I might identify as a woman, but I also know men. I live with men. I love men. I have a father and two brothers, a stepdad and stepbrothers, best friends and family and a circle of male friends whom I love as fiercely as life itself. These men, they are not all one thing. They are not the tallest of men, but they are not the shortest either. They are neither the largest nor the smallest of men. They are not the politest, or the rudest, or the strongest, or the weakest of men. They are not always the bravest, but neither are they the most afraid. They can talk about the tough stuff or the silly stuff. They offer hugs as freely as high-fives and handshakes. 

Goddamn it, they are all just themselves and I love 'em for it, in spite of and because of it all.

These men I love, they are not without their flaws. They often don't realise they might make women uncomfortable. They don't call their friends out on sexist or misogynistic jokes. They have learned how to objectify women from countless experiences handed to them on the silver platter of popular culture, and so they do objectify women. 

This part of our culture, this is why I write my rants. This is the part I want us all to think about. But hey, listen in, and listen good. We're in this shit together, kids. All of us, men and women, live in this world. To think that men and masculinity exist in a bubble from which women and femininity are excluded is laughable, idealistic and short sighted. 

If our culture is problematic, then let's fix it. If traditionally accepted masculinity creates a cultural environment that causes problems for women as well as that we want to change, how is it ever an issue for women to contribute to the conversation? If we're raising a new generation of boys, which I really truly feel we could be - and which will help move us much closer to equality between the sexes - we need the mothers to be speaking and acting the same talk and walk as the fathers. Isn't that clear and obvious? Isn't that a no brainer?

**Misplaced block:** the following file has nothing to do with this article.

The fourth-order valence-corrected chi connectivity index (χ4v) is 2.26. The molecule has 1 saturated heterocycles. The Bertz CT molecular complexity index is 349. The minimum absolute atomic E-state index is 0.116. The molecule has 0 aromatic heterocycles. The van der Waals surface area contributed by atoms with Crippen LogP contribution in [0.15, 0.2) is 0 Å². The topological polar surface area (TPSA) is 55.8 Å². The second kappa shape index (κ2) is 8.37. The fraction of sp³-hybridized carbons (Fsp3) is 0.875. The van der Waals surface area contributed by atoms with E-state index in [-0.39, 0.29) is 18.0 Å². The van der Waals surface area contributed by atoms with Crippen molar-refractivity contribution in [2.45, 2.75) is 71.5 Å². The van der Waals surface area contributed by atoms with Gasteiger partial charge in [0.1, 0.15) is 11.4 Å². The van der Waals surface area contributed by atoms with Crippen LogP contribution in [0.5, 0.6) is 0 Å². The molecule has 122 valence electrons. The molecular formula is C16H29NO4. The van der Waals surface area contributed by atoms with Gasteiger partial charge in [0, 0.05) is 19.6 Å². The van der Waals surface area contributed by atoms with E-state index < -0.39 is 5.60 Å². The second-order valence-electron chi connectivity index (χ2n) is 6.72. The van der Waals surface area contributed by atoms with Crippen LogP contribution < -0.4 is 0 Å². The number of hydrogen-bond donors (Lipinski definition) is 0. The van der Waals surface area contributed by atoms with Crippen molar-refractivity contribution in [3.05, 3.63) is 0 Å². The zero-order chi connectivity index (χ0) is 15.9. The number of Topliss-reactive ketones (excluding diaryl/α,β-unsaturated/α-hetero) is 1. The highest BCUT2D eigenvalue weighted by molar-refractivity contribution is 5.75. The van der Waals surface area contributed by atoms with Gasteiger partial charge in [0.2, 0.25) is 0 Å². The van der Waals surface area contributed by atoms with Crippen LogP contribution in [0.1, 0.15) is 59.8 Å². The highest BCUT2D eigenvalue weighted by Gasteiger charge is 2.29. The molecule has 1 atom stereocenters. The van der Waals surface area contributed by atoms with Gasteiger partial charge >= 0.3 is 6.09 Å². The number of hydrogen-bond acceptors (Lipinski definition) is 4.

I am fond of the parenting mindset that is encouraging of conversation; to bring up what your sons think it means to be a man, and to show them that being a man is many things. As a parent, male or female, the impact you have upon your kids gets written into them. To say "hey. You don't have to be the most powerful boy in the playground to be a real boy" may have a longer lasting reach than you realise. To say "hey. Even when the ads on TV and the movies and TV shows show the strong, fast, mean guy getting the girl and winning the race, don't forget that in real life you're allowed to pick the things you think are coolest, and that's a better win than any race", and all that message might mean to a young man.

So listen, friends. Feminism is not a dirty word. Don't let it colour your reaction to things people want to think and share with others. I think lowering your hackles and just thinking this through, you'll see what I mean. You'll see that men excluding women from the conversation leaves gaps that equate to a devastating loss for humans in general. I think the give and take of civilised conversation between men and women could be just what these issues need to gain momentum in the larger sphere of the world. And then we can all be the change we want to see.